Meet the chair of the Department of Biomedical Engineering Sean J. Kirkpatrick.
September 3, 2010
2:00 – 3:00 pm
Presenter: Dr. Mark McNally, Department of Microbiology and Molecular Genetics, Medical College of Wisconsin, Milwaukee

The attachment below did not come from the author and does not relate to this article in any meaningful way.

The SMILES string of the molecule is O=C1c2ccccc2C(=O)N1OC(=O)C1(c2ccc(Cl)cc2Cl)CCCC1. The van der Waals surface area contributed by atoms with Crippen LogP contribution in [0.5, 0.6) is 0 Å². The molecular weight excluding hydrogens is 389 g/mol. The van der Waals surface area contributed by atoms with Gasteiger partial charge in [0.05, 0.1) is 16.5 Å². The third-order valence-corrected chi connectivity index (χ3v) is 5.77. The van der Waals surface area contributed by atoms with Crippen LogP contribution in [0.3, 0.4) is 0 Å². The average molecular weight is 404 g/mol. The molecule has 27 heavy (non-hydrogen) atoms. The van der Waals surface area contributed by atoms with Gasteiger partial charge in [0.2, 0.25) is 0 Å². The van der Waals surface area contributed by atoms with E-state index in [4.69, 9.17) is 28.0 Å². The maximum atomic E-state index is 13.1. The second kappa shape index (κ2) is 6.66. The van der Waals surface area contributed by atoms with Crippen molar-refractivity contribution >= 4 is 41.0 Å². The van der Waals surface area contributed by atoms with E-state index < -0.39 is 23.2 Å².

Abstract: Characterizing unique virus-host interactions is key to understanding pathogenesis and developing therapeutics to block the virus life cycle. Because of their intimate associations with host cells, viruses have also been exploited as tools for studying many basic cellular processes, including RNA processing. For retroviruses, control of splicing and polyadenylation is an important aspect of the replication cycle. Splicing of retroviral primary transcripts must be controlled since high levels of unspliced RNA are needed as mRNA, and for incorporation as genomes into progeny virions. Polyadenylation control is important because failure to use the viral polyadenylation site results in read-through transcripts that extend into downstream genomic sequences; this is the basis for oncogenic transformation and the ability of retroviruses to acquire host cell sequences through oncogene capture. We are studying viral cis elements and host trans-acting factors required for proper RNA processing and replication of Rous sarcoma virus (RSV), not only to further an understanding of virus replication but to provide insights into host cell RNA processing regulation. Our work focuses in part on a novel RNA processing control element, the negative regulator of splicing (NRS), that contributes to the accumulation of genome-length RNA by acting as a pseudo 5′ss to repress splicing. We continue to study a host factor, hnRNP H, that is required for high-efficiency binding of U11 snRNP (a splicing factor in the ‘minor’ splicing pathway that binds to 5′ splice sites) to the NRS, with an eye towards deeper understanding of its role in alternative splicing of cellular genes. Interestingly, the NRS is also required for proper polyadenylation of viral RNAs, and we have made the novel finding that a class of splicing factors (SR proteins) mediates stimulation of polyadenylation by the NRS in a position-dependent manner; this observation suggests that some cellular mRNAs might use a similar mechanism of polyadenylation control. Thus, the RSV system has provided a powerful tool to dissect novel cellular mechanisms of RNA processing regulation.